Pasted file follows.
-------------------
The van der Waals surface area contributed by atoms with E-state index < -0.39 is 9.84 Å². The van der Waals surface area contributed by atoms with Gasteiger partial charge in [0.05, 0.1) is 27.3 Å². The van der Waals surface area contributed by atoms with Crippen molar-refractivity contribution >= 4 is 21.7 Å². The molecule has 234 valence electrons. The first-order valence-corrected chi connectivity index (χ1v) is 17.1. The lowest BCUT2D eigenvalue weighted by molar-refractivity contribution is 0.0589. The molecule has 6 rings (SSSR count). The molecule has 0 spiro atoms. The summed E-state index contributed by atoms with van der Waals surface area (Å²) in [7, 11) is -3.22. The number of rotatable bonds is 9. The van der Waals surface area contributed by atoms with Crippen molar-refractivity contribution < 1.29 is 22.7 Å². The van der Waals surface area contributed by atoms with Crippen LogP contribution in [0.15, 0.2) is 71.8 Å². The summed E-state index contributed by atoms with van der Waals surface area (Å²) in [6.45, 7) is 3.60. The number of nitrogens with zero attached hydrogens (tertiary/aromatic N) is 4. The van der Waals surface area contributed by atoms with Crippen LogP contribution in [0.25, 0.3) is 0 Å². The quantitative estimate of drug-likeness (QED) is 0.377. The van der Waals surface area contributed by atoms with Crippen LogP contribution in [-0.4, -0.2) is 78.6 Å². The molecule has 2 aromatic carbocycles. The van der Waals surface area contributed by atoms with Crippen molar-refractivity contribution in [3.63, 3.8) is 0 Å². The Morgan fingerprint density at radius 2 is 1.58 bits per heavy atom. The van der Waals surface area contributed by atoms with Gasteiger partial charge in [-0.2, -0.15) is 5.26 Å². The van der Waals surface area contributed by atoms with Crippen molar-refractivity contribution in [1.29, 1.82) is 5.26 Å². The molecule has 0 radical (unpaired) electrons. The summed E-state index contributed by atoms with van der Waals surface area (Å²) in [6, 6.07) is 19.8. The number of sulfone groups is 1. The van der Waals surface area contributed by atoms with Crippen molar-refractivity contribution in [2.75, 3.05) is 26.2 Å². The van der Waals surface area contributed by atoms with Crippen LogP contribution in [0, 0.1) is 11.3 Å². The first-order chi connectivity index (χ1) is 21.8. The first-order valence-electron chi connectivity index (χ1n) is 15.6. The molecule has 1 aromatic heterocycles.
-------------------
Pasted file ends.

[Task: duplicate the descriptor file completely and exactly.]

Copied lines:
The van der Waals surface area contributed by atoms with E-state index < -0.39 is 9.84 Å². The van der Waals surface area contributed by atoms with Gasteiger partial charge in [0.05, 0.1) is 27.3 Å². The van der Waals surface area contributed by atoms with Crippen molar-refractivity contribution >= 4 is 21.7 Å². The molecule has 234 valence electrons. The first-order valence-corrected chi connectivity index (χ1v) is 17.1. The lowest BCUT2D eigenvalue weighted by molar-refractivity contribution is 0.0589. The molecule has 6 rings (SSSR count). The molecule has 0 spiro atoms. The summed E-state index contributed by atoms with van der Waals surface area (Å²) in [7, 11) is -3.22. The number of rotatable bonds is 9. The van der Waals surface area contributed by atoms with Crippen molar-refractivity contribution < 1.29 is 22.7 Å². The van der Waals surface area contributed by atoms with Crippen LogP contribution in [0.15, 0.2) is 71.8 Å². The summed E-state index contributed by atoms with van der Waals surface area (Å²) in [6.45, 7) is 3.60. The number of nitrogens with zero attached hydrogens (tertiary/aromatic N) is 4. The van der Waals surface area contributed by atoms with Crippen LogP contribution in [0.25, 0.3) is 0 Å². The quantitative estimate of drug-likeness (QED) is 0.377. The van der Waals surface area contributed by atoms with Crippen LogP contribution in [-0.4, -0.2) is 78.6 Å². The molecule has 2 aromatic carbocycles. The van der Waals surface area contributed by atoms with Crippen molar-refractivity contribution in [3.63, 3.8) is 0 Å². The Morgan fingerprint density at radius 2 is 1.58 bits per heavy atom. The van der Waals surface area contributed by atoms with Gasteiger partial charge in [-0.2, -0.15) is 5.26 Å². The van der Waals surface area contributed by atoms with Crippen molar-refractivity contribution in [1.29, 1.82) is 5.26 Å². The molecule has 0 radical (unpaired) electrons. The summed E-state index contributed by atoms with van der Waals surface area (Å²) in [6, 6.07) is 19.8. The number of sulfone groups is 1. The van der Waals surface area contributed by atoms with Crippen molar-refractivity contribution in [2.75, 3.05) is 26.2 Å². The van der Waals surface area contributed by atoms with Crippen LogP contribution in [0, 0.1) is 11.3 Å². The first-order chi connectivity index (χ1) is 21.8. The first-order valence-electron chi connectivity index (χ1n) is 15.6. The molecule has 1 aromatic heterocycles.